Future Coastal Wetlands Park Continues to Take Shape Daily
(CUT OFF, LA) – After unveiling the Greater Lafourche Port Commission’s comprehensive master plan for a future Coastal Wetlands Park at a press conference held by Louisiana’s Cajun Bayou in March, you may be wondering how that project is coming along.
Well, as we move toward purchasing four pedestal-mounted view finders to be installed at the port’s Slip D Mitigation area (a 100-plus acre site where this Coastal Wetlands Park will sit) thanks to a generous grant award via Louisiana’s Cajun Bayou, several additional things are happening right now.
The guiding vision is to transform the marsh that is located across the street from the Fourchon Operations Center into an immersive recreational and educational area for visitors and those working at the port as well.
Currently, the Port Commission is in the process of securing funding to match with its own dollars to keep advancing the project forward. At this moment, the port’s initial grant submittal for the Land & Water Conservation Fund (LWCF) program was successful and is slated for a second submittal cycle later this year. Also, the port has applied for dollars through the state’s Recreational Trails Program (RTP). These highly-competitive grant programs are but a few ways to move from the idea phase to the gradual implementation of items ranging from a walking trail to an outdoor pavilion and kayak launch.
“We couldn’t be more thrilled about the possibilities out there,” GLPC Executive Director Chett Chiasson said. “Our team at GLPC and our commissioners understand how important projects like these are for the overall well-being of our community and visitors alike. I applaud everyone that has already and will eventually become involved in seeing our vision for this amazing site through to its completion.”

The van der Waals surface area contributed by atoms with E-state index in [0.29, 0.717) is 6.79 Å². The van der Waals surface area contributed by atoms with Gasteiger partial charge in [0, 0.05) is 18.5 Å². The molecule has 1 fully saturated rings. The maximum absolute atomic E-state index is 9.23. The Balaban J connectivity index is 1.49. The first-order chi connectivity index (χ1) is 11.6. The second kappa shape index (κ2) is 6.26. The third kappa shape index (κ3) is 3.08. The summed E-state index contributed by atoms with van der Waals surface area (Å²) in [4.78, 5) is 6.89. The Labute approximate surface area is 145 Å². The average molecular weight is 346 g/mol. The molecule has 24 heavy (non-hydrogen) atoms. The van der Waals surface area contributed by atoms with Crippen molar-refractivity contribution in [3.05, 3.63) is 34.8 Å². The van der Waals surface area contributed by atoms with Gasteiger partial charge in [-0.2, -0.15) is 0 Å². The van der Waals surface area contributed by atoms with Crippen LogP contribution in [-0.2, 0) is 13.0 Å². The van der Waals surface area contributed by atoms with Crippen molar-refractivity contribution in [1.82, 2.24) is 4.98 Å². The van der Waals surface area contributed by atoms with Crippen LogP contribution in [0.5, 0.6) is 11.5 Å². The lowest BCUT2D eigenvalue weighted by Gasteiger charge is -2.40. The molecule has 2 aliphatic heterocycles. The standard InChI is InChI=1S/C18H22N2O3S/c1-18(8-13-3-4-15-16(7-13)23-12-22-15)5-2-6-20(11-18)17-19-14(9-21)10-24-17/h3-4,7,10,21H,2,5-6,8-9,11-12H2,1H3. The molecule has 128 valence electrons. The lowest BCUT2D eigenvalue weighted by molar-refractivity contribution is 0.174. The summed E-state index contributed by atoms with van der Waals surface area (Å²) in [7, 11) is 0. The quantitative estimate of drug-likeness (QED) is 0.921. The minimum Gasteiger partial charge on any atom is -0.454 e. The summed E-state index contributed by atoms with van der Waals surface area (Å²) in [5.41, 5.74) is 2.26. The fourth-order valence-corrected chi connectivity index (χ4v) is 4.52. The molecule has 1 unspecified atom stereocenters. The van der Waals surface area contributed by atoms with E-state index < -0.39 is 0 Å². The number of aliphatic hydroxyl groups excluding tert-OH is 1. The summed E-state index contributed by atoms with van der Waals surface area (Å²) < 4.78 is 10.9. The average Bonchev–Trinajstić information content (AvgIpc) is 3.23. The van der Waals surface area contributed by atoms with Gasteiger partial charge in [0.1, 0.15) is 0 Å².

With established partnerships with agencies like Louisiana’s Cajun Bayou and the Barataria-Terrebonne National Estuary Program (BTNEP), the site will continue to undergo changes that benefit everyone.
Different species of birds and fish are already making themselves at home where lush marsh grass continues to flourish despite no plantings having taken place to date.
One of the biggest components of this Coastal Wetlands Park is a meandering tidal creek (see video tour on Facebook and Twitter) that is nearly 60 percent complete, as of July 25, 2019.
This excavated creek is twenty feet wide with spoil banks being built-up on either side in hopes of providing a prime location for future plantings with the help of BTNEP as well as possible boardwalk access points for scenic views of the complete site for those not using it for kayaking purposes. Deeper spots within the creek could possibly serve as small fishing holes, too.
“The site is truly taking shape, and we are hopeful that along with our efforts that other partners, including those in the industry sector, take note and want to become involved because there is certainly room for them to do so. Ultimately, we see this as a golden opportunity to bring nature right up close to people in a very accessible setting that highlights the amazing ecosystem that we are blessed to have in our area of the country,” Chiasson said.
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